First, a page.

Heavy metals persistence in soils and mobility reduction involves some physicochemical processes such as dissolution, oxidation/reduction, complexation, precipitation, desorption and sorption. Although these phenomena usually take place simultaneously, sorption process is known to control significantly metal solubility and availability in soils. Adsorption phenomenon in soils influences the complexes in soil solution and metal ion concentration hence affects translocation of metal ions in plants [15]. Soils and clays have been reported by several researchers as potential adsorbents for heavy metals as well as other pollutants [16, 17, 18, 19, 20, 21, 22].

However, since soil properties vary from one location to another due to the interaction with the environment, it is necessary to evaluate the adsorption behavior of soil from different locations for metals. A thorough literature search revealed paucity of information on the use of tropical soil from Awka Anambra Nigeria for heavy metal adsorption despite the risk of pollution of heavy metals in this area. The present study thus investigated the physicochemical parameters and the Cd and Pb adsorption capacities of classified soils in a farming area at Isu Aniocha town, Awka, Nigeria by assessing the operational variables for the adsorption process. The mechanistic kinetics and isotherm of the abstraction process were analyzed by suitable empirical models, which help to provide insight on baseline data for Pb (II) and Cd (II) uptake capacity by the tropical soils investigated.

2 Materials and Methods

2.1 Soil sample Collection and Preparation as Adsorbents

The tropical soil were obtained from Nodu, Ifite-isu, Ekeagba, Umudunu and Umuodu in Isu Aniocha town, Awka North, Anambra State, Nigeria with the aid of a stainless trowel at a depth of 0–15 cm (top soil) from sample sites in a quadrant. The soil was bulked and homogenized to form composite sample. The tropical soils were air dried for 72–96 h until the loss in mass of the soil samples were not greater than 5% per 24 h. The air dried samples were then crushed gently with a pestle and mortar and sieved through a 2 mm mesh size sieve and stored in closed glass sterile bottles.

2.2 Physicochemical Evaluation

Characterization of the adsorbents was carried out by quantitative spectroscopic analysis. The lead and cadmium concentration in the soil samples was evaluated by the atomic absorption spectrophotometer (AAS) after wet digestion of the samples using concentrated nitric and hydrochloric acid [23]. The Bouyoucos hydrometer method was used to determine the particle size distribution [24]. Organic carbon (OC) and organic matter were determined using wet oxidation method as described in literature [25]. Soil pH in water and KCl was determined potentiometrically by reported method [26]. Cation exchange capacity was determined using literature procedure [27]. Sodium and potassium was estimated colorimetrically using Flame photometer. Determination of Exchangeable Acidity (Al3+, H+) was based on titration using 0.05 M of NaOH [26] whereas the determination of Exchangeable Bases (Ca2+ and Mg2+) was based on titration using 0.01 M EDTA [28].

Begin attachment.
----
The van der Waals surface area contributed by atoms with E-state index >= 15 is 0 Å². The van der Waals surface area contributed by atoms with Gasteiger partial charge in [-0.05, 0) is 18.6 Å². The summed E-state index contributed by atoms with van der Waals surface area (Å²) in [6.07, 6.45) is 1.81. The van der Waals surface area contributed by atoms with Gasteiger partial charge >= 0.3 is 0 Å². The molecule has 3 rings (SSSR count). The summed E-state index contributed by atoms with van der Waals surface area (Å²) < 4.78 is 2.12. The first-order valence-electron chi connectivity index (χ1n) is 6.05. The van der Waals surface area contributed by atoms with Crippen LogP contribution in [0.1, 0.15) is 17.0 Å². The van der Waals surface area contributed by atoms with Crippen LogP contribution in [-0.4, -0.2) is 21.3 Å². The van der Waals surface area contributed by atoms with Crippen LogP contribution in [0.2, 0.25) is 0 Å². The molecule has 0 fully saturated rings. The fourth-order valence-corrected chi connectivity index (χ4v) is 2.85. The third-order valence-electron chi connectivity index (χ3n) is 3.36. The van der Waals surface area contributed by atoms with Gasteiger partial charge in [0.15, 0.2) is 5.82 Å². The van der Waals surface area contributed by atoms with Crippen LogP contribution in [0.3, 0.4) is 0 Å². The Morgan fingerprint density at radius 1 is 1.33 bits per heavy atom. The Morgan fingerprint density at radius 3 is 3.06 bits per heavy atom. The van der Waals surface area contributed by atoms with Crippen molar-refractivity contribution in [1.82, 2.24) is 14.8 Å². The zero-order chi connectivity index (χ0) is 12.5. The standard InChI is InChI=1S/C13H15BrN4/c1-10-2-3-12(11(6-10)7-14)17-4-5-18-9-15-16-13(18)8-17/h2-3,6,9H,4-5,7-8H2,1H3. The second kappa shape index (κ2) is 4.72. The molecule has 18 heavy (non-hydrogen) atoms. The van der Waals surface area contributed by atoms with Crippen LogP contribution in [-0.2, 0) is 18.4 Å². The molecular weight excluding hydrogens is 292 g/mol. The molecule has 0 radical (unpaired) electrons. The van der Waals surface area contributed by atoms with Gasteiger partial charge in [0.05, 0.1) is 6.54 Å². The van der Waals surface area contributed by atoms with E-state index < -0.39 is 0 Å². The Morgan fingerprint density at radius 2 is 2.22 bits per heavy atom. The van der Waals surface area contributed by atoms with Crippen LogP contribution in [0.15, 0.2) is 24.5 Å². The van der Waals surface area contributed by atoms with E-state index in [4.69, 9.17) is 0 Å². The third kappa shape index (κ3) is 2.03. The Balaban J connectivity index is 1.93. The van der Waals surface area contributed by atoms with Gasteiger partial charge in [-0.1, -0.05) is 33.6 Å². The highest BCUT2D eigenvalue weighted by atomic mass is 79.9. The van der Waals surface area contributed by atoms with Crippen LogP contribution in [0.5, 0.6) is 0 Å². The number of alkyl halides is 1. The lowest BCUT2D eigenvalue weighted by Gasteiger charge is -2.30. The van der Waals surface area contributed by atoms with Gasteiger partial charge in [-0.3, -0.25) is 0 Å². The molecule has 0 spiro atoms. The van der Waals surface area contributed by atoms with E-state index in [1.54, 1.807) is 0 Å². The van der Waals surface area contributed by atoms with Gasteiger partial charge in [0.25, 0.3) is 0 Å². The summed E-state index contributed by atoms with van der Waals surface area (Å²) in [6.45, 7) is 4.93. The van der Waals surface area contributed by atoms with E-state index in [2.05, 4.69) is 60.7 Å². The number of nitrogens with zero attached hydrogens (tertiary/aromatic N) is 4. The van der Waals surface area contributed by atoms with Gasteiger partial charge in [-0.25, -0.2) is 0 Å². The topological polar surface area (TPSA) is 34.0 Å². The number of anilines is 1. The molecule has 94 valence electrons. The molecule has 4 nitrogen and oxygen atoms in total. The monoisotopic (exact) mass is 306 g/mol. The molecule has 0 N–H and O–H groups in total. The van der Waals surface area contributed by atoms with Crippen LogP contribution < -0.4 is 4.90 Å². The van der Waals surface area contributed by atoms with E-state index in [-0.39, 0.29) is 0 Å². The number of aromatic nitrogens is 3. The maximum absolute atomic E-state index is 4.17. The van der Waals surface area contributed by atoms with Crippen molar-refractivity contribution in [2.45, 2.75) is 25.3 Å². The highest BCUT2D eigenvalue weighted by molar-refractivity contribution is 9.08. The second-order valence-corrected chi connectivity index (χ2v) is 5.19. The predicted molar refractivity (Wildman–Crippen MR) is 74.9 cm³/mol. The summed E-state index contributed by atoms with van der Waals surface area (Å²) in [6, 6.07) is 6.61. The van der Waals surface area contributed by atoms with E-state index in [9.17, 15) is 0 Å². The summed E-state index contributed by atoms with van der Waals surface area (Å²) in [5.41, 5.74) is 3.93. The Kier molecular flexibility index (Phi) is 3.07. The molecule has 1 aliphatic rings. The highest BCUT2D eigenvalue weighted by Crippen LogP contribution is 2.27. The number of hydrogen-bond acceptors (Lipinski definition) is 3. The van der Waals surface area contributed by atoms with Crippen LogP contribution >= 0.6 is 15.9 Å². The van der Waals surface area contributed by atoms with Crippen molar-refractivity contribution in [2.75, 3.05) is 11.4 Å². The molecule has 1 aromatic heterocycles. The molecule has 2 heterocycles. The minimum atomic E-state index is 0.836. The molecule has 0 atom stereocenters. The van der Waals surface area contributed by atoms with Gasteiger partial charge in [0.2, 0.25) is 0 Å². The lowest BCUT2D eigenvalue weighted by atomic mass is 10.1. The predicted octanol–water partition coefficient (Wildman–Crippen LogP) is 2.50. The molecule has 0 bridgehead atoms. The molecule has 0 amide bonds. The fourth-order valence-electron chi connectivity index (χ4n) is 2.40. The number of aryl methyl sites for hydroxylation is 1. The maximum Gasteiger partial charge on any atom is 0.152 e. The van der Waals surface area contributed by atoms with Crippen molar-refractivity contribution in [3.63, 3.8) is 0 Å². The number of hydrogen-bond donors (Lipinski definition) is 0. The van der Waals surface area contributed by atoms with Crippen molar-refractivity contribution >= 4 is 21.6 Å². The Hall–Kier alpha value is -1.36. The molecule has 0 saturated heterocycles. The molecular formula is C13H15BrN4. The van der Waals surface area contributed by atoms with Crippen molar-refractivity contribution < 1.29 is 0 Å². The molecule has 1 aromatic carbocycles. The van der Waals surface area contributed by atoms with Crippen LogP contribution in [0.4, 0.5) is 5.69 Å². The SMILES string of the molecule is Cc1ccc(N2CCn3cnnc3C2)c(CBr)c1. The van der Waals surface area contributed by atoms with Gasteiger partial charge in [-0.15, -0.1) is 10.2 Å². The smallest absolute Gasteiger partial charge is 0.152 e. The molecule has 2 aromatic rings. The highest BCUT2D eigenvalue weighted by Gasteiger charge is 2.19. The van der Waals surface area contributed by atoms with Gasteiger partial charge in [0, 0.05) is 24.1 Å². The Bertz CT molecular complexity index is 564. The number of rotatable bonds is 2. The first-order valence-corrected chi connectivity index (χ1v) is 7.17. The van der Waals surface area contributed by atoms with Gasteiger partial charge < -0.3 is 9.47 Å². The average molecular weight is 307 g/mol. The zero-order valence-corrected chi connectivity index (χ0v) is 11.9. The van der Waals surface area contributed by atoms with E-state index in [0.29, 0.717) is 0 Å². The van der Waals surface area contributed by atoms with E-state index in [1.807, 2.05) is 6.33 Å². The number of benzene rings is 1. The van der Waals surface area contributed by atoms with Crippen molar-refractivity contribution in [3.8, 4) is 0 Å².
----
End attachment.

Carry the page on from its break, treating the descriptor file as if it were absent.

2.3 Preparation of Adsorbate Solutions

Analytical grade chemicals were used in the current study without further purification and obtained from Sigma–Aldrich. The adsorbate solutions of 1000 mg/L of Pb2+ and Cd2+ were prepared by dissolving an appropriate weight of Cd(NO3)2 and Pb(NO3)2 in distilled water in 1000 mL standard volumetric flasks. The solution was diluted several times to obtain solutions from 50 to 250 mg/L.

2.4 Adsorption Procedure

Batch sorption process was used to evaluate the influence of metal concentration, pH, and temperature and contact time on the sequestration of metal ions on the tropical soils. 0.10 g air-dried and sieved samples were placed in plastic vials and 20 mL of the working concentrations of Cd(NO3)2 and Pb(NO3)2 were added and tightly sealed with Teflon lined screw caps and mechanically agitated on a horizontal shaker, for 1 h at 120 rpm at room temperature (25 ± 1 °C). After equilibration, the vials were centrifuged at 3000 rpm for 30 min, allowed to settle and filtered via Whatmann110 mm filter paper into plastic vials, the filtrate were analyzed for Pb, and Cd equilibrium concentration. The influence of initial adsorbate concentration (50–250 mg/L), pH (3.0–11.0), temperature (303, 313, 323, 333, 343 K) and contact time (20, 30, 40, 50, 60 min) were studied. Samples were obtained from the vials at regular time intervals and analyzed for the amount of cadmium and lead remaining in solution by the AAS. The quantity of lead and cadmium ions removed (mg/g) by the tropical soils was determined by the equation described [29, 30]:
$${\text{qe }} = \frac{{\left( {Co - Ce} \right)V}}{m}$$
where qe (mg/g) is the uptake capacity of the tropical soils for cadmium and lead ions, Co (mg/L) is the cadmium and lead concentration present initially in solution, Ce (mg/L) is the residual amount after the adsorption process was carried out, m (g) is the mass of tropical soil adsorbents used and V (L) signifies the volume of solution used for the sorption process. The percentage sequestration of the heavy metals from solution on the tropical soils was evaluated from the given equation:
$$\% {\text{ Removal }} = { 1}00\left[ {\frac{Co - Ce}{Co}} \right]$$

3 Results and Discussion

3.1 Characterization of Soil Samples